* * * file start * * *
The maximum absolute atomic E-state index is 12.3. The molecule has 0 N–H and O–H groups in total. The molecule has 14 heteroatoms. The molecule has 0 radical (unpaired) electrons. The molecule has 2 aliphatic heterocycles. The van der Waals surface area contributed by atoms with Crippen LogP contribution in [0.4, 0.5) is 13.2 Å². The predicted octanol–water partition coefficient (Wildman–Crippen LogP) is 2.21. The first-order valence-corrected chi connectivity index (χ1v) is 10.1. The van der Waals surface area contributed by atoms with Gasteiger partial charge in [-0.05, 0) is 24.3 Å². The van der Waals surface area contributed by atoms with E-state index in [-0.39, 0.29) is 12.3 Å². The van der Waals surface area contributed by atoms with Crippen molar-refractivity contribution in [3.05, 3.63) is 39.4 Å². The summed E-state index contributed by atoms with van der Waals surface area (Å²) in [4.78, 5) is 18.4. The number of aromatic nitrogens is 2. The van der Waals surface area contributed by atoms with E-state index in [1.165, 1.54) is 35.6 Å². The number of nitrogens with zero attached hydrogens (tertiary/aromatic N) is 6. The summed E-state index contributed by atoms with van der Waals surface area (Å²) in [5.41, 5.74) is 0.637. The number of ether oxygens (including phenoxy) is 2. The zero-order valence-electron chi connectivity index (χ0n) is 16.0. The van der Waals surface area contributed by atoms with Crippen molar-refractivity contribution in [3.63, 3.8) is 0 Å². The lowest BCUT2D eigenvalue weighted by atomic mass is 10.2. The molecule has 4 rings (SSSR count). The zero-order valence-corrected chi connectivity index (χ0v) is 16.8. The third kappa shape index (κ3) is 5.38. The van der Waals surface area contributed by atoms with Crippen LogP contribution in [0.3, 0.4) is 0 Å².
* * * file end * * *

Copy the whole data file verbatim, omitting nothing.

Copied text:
The maximum absolute atomic E-state index is 12.3. The molecule has 0 N–H and O–H groups in total. The molecule has 14 heteroatoms. The molecule has 0 radical (unpaired) electrons. The molecule has 2 aliphatic heterocycles. The van der Waals surface area contributed by atoms with Crippen LogP contribution in [0.4, 0.5) is 13.2 Å². The predicted octanol–water partition coefficient (Wildman–Crippen LogP) is 2.21. The first-order valence-corrected chi connectivity index (χ1v) is 10.1. The van der Waals surface area contributed by atoms with Gasteiger partial charge in [-0.05, 0) is 24.3 Å². The van der Waals surface area contributed by atoms with E-state index in [-0.39, 0.29) is 12.3 Å². The van der Waals surface area contributed by atoms with Crippen molar-refractivity contribution in [3.05, 3.63) is 39.4 Å². The summed E-state index contributed by atoms with van der Waals surface area (Å²) in [4.78, 5) is 18.4. The number of aromatic nitrogens is 2. The van der Waals surface area contributed by atoms with E-state index in [1.165, 1.54) is 35.6 Å². The number of nitrogens with zero attached hydrogens (tertiary/aromatic N) is 6. The summed E-state index contributed by atoms with van der Waals surface area (Å²) in [5.41, 5.74) is 0.637. The number of ether oxygens (including phenoxy) is 2. The zero-order valence-electron chi connectivity index (χ0n) is 16.0. The van der Waals surface area contributed by atoms with Crippen molar-refractivity contribution in [3.63, 3.8) is 0 Å². The lowest BCUT2D eigenvalue weighted by atomic mass is 10.2. The molecule has 4 rings (SSSR count). The zero-order valence-corrected chi connectivity index (χ0v) is 16.8. The third kappa shape index (κ3) is 5.38. The van der Waals surface area contributed by atoms with Crippen LogP contribution in [0.3, 0.4) is 0 Å².